....and the trailers.



Sunday, November 17, 2013

An Education

 
2009. 100 min. PG-13 – sexual situations, no nudity, very little language.
IMDB says... A coming-of-age story about a teenage girl in 1960s suburban London, and how her life changes with the arrival of a playboy nearly twice her age.

The 73rd Virgin says... Some mild spoilers below.

Great acting in service of a coming-of-age story that chickens out at the end.

Carey Mulligan is engaging and precise in her brilliant depiction of a whip-smart and precocious 20 year-old. Unfortunately her character – Jenny - is supposed to be 16. It is no secret that 16 year-olds can be lured into relationships with older men, and it is even believable that her striving parents would allow such a relationship to occur if they thought it would get their daughter ahead, but Mulligan’s dialog is so savvy, so mature, so devoid of stumbling innocence that my eyes just kept rolling. She’s not a 16 year-old imitating maturity – she’s just a flat out mature virgin with a school girl haircut and no makeup.

What you most need to know about the older man, David Goldman, is that he’s played by American Peter Saarsgard (with a pretty good accent). There can’t be many actors who could play a part so brazenly hazardous but still seem so believably sweet, soft-spoken, thoughtful, etc., with no hint or shadowing of menace. Director Lone Sherfig probably deserves credit for this as well. David uses his Jewishness as a way to disarm any early sufferers of WASP-guilt who might be suspicious that his motives are less than noble. Otherwise, the script avoids any short-hand Jew clichés.

Even more great acting comes from a small slice of BBC royalty in Emma Thompson’s cameo as Jenny’s school mistress, elegant Olivia Williams frumped up as a spinster teacher, Dominic Cooper as David’s more matter-of-fact sidekick, and especially Rosamund Pike as his girlfriend. Watch the interaction of the four main characters and how perfectly Pike’s remarkably expressive eyes, and the direction and editing, show her character’s insecurity in the presence of this schooled and worldly girl.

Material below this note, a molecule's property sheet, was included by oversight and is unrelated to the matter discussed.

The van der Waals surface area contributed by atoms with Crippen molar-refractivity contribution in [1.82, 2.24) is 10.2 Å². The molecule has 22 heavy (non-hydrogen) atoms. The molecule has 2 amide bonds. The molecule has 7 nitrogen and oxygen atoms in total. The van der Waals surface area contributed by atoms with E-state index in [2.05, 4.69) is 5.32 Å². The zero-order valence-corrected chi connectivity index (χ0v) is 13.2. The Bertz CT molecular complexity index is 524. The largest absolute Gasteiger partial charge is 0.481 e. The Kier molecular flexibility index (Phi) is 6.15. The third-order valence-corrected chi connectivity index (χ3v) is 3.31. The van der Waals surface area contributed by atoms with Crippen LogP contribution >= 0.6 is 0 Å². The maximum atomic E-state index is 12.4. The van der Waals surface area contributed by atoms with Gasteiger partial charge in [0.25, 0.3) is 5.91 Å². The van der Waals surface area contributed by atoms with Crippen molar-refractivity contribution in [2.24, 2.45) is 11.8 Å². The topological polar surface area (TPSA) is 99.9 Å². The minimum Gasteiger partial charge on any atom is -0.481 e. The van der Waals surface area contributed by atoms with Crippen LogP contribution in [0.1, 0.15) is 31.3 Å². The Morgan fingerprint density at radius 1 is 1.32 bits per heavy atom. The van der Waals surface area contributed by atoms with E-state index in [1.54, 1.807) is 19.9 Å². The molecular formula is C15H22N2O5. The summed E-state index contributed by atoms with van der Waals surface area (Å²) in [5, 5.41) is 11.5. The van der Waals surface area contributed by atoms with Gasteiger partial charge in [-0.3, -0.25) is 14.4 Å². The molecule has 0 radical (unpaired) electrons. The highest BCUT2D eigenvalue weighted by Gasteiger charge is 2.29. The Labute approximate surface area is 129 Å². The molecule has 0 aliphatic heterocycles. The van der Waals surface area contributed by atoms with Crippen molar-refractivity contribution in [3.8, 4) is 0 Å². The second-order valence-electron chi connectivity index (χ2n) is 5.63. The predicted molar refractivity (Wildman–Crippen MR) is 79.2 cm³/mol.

David’s weaknesses as a man are only revealed slowly. In this fine scene we get our first glimmer of his insecurities as his buddy puts very mild moves on Jenny, featuring the undervalued eternal hep-cat Mel Torme on the soundtrack.


In the end Jenny’s attraction to David is more about her boredom and exasperation with middle-class suburban England, and her parents, than it is about a deep if immature love.

...well that’s how life is in most socialist utopias chicky. The criminals are the only bold and interesting people left.

As her disappointments mount, she is rather more upset about the loss of life opportunities than the wreckage of her first love.

I’m glad to find one story of teenaged missteps that doesn’t involve instant pregnancy. Even so, the price of Jenny’s disregard for her teachers, her gender, and her capacity for extraordinary achievement is only briefly paid – and then almost magically wiped away while resorting to that hoariest of script clichés – the musical montage.

At the closing voiceover (yep) she offers that she goes back to dating “boys…and they really were boys”. The odd moral calculus of the movie is that a thirtyish small time crook and operator who: is attracted to teen-aged girls; is so insecure that he offers marriage at the first threat; has premature ejaculation issues; uses baby talk, is still the worldly “man”, while the polite, nervous, anxiously loving young college men are the “boys”. Only modern-day feminism could squeeze that baby out.

See it for the acting and the music but be prepared for a letdown.